From: collins@newton.apple.com (Scott Collins)

To: ph@netcom.com (Peter Hendrickson)

Message Hash: ce609b8372d9cecbd95918f9c2ac7bd4ed78e76de9d81226ae0cbc6372967229

Message ID: <9404212055.AA18745@newton.apple.com>

Reply To: *N/A*

UTC Datetime: 1994-04-21 21:34:37 UTC

Raw Date: Thu, 21 Apr 94 14:34:37 PDT

```
From: collins@newton.apple.com (Scott Collins)
Date: Thu, 21 Apr 94 14:34:37 PDT
To: ph@netcom.com (Peter Hendrickson)
Subject: Gambler's Ruin, 15 out of 16, and a Probability Parable
Message-ID: <9404212055.AA18745@newton.apple.com>
MIME-Version: 1.0
Content-Type: text/plain
Howdy Peter,
OK, though it's been enjoyable, I won't try any further to convince you.
I peppered this message with smileys to let you know that I think
mathematical debates are about differing observations, not differing
values. In such conversations, its easy to lose sight of that and take
something the wrong way. Please don't; it has been fun and just because
neither of us has convinced the other (yet) doesn't mean I think the less
of you (or, hopefully, the reverse... I know to you, I must seem pretty
`thick').
I, myself, would like a little more explanation of _your_ point of view
(see my question below beginning with "Why?"). I will recapitulate the
high points of my problems with your previous arguments so that you can
clear them up for me in private e-mail. I also quote some equations that
summarize the point I was trying to make, so that you can examine them and
offer up alternatives that represent your point. I am cc'ing cypherpunks
on this final message so that they can see these equations. Here we go :-)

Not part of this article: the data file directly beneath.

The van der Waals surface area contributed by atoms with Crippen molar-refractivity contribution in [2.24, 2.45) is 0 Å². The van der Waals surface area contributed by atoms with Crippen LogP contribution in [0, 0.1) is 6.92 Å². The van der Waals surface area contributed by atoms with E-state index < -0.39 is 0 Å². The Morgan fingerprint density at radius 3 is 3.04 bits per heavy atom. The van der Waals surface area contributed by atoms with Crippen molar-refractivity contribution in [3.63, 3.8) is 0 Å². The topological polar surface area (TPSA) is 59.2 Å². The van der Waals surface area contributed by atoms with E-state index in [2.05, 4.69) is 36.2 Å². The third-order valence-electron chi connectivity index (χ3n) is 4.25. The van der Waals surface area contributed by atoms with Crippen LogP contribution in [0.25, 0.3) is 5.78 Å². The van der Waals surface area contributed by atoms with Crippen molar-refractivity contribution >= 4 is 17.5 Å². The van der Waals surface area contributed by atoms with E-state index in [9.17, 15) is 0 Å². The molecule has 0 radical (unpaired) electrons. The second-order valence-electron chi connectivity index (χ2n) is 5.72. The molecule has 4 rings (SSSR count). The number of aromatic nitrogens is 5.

I wrote a conjecture:
SC>A.1 As parishoners play and leave, the division of wealth approaches the
SC> `odds' of the game.
Which you agreed with:
PH>I agree with both conjectures.
I then repeated the conjecture in my argument:
SC> [A.1] predicts that as ... the number of players goes to infinity,
SC> ... the fraction of money won by the church approaches ... the probability
SC> the church will win a single trial.
Which you do _not_ accept as the statement you agreed with:
PH>There is a slight difference between [A.1] and
PH>this statement. [A.1] predicts that as ... the number of bets
PH>goes to infinity the fraction of bets won will approach ... the
PH>probability that the church will win a single trial.
On the probability of the player's ultimate ruin you say:
PH>Each parishioner has a high probability of losing their savings and a
PH>low probability of winning everything owned by the church. It is
PH>possible for any single parishioner to win everything, but it is
PH>unlikely.
Why? Why is the probability not almost `even', like the odds of the game,
.51 vs .49? What other information influences this _new_ probability, the
probability of the player going broke, if it is not---as I say---the
difference in cash resources between the player and the house?
I didn't ask you this question in my earlier messages---I thought I was
supplying the answer---but you did provide an alternate explanation:
PH>This player wins because he or she was fortunate enough to place the
PH>first bet in the series [of sufficient consective bets lost by the house].
PH>The player needs to be lucky.
To paraphrase my "Why?" question above: can you qualify `lucky'? How